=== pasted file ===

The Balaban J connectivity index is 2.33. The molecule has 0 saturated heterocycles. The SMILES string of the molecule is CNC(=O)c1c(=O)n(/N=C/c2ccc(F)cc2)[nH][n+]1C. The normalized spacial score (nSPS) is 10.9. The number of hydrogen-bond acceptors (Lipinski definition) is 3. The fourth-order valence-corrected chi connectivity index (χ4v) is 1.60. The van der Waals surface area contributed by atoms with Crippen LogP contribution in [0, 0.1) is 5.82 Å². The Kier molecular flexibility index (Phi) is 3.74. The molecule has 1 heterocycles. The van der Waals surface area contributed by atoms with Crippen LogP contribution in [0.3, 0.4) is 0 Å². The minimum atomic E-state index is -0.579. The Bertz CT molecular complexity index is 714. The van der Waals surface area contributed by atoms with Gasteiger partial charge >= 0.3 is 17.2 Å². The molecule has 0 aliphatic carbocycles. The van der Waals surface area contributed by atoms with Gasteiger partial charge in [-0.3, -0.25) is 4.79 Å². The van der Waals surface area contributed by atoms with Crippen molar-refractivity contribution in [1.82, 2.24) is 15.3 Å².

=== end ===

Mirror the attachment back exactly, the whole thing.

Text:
The Balaban J connectivity index is 2.33. The molecule has 0 saturated heterocycles. The SMILES string of the molecule is CNC(=O)c1c(=O)n(/N=C/c2ccc(F)cc2)[nH][n+]1C. The normalized spacial score (nSPS) is 10.9. The number of hydrogen-bond acceptors (Lipinski definition) is 3. The fourth-order valence-corrected chi connectivity index (χ4v) is 1.60. The van der Waals surface area contributed by atoms with Crippen LogP contribution in [0, 0.1) is 5.82 Å². The Kier molecular flexibility index (Phi) is 3.74. The molecule has 1 heterocycles. The van der Waals surface area contributed by atoms with Crippen LogP contribution in [0.3, 0.4) is 0 Å². The minimum atomic E-state index is -0.579. The Bertz CT molecular complexity index is 714. The van der Waals surface area contributed by atoms with Gasteiger partial charge >= 0.3 is 17.2 Å². The molecule has 0 aliphatic carbocycles. The van der Waals surface area contributed by atoms with Gasteiger partial charge in [-0.3, -0.25) is 4.79 Å². The van der Waals surface area contributed by atoms with Crippen molar-refractivity contribution in [1.82, 2.24) is 15.3 Å².